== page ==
Within the collection of poetry of “The Work of a Common Woman” by Judy Grahn, “The Psychoanalysis of Edward the Dyke” really stands out to me as a unique poem. Written more like prose, the poem is a satirical story which points out the ridiculousness of the medical community’s treatment of transgender people, and LGBT people more generally. There was a lot of overlap between this story’s themes and Susan Stryker’s second chapter of “Transgender History,” in which Stryker talks about some of the prejudices LGBT people face in getting the medical treatment they need. Because these two pieces of writing are in such strong conversation with one another, I thought it would be worth examining how they compliment each other, in order to understand why Grahn’s poem is so effective in shedding light on some of the unfortunate realities that Stryker points out in “Transgender History.”
As Stryker notes in the section “The Social Power of Medicine,” the advancement of surgery so that it was not a death sentence was very significant to transgender people who felt compelled to physically change their bodies to better reflect their identities. However, in the middle decades of the 19th century, there was really no concept of these “elective surgeries” as we may call them today. As such, surgeries at this time required a pre-requisite of “sickness.” This created a dilemma among transgender people, where they had an opportunity to receive the operation they needed, but in order to do so needed to accept the medical (and societal) diagnosis that transgender people were “mentally ill” in order to receive treatment, a diagnosis that was absolutely false.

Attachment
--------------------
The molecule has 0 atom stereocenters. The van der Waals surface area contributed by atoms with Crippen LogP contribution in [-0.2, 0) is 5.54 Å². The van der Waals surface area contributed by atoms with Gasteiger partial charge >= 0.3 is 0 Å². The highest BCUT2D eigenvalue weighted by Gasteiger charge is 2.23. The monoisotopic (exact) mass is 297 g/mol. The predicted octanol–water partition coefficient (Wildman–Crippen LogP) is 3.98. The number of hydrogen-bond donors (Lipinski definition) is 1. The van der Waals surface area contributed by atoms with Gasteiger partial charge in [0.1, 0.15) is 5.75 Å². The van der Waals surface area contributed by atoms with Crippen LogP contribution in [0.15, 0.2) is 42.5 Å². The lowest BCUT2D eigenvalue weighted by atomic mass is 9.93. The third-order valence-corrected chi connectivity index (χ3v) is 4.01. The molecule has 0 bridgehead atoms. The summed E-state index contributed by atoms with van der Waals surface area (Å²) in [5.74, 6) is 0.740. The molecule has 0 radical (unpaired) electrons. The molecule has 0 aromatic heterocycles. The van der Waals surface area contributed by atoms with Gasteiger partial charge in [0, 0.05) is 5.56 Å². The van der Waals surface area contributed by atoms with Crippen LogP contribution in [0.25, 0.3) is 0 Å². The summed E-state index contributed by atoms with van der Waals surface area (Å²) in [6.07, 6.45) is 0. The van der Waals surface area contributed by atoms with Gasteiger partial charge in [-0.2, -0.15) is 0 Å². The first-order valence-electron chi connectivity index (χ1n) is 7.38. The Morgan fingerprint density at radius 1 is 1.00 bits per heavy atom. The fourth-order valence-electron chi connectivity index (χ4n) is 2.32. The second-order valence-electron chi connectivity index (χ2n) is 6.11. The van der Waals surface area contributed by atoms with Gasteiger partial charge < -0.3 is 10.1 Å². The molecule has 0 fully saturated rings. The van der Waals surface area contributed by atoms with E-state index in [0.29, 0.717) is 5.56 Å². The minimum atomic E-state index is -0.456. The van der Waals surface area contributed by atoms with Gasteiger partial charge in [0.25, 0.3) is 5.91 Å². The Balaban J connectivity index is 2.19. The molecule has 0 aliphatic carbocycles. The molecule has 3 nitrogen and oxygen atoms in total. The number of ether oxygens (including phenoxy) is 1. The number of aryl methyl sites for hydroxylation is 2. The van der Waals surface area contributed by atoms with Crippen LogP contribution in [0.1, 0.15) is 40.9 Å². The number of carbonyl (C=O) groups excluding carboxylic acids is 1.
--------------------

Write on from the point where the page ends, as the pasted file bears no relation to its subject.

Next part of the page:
Though the later research of Ulrich, Kertbeny, and Hirschfield have contributed to a better understanding of the biological realities of transgender people, many of the prejudices and generalizations still remain. The prejudiced psychoanalysis of Edward by the doctor within the story is meant to represent a long-standing trend for not just transgender/LGBT people, but other minorities as well. The poem is characterized by the doctor’s shortness and quick generalization of Edward without listening to the whole story, treating her more as a case study than as a person. His diagnoses are not painted by his evaluation of Edward, but by his views of LGBT people based on long standing stereotypes, like when he assumes that Edward has multiple lovers, that she has penis envy, and that she exhibits the Freudian idea that she wants “to kill her mother.”
The fact that these attitudes could still be held by medical/psychiatric professionals when Grahn wrote her poetry collection in the 1960’s and 1970’s, well after the origins of widespread transgender medical prejudices that seemingly began in the middle of the 19th century or perhaps even earlier, shows just how deeply systemic discrimination can impact minority livelihoods. Though her poem is obviously slightly exaggerated for satirical effect, what Grahn is trying to get at is just how much these prejudices can persist in a community even after they’ve been disproven, and how harmful these prejudices can be towards LGBT people who are trying to discover their unique identities. This is brought home by Edward’s declaration towards the end of the poem about herself that she is “vile,” because whenever she turns to someone like the doctor in the poem for help, they tell her she’s suffering from a “deadly affliction” and that she’s “sick.” Taken within the context of the LGBT history Stryker examines, Grahn is shedding a light on the systemic issues that have persisted over time for LGBT people that need to be rectified.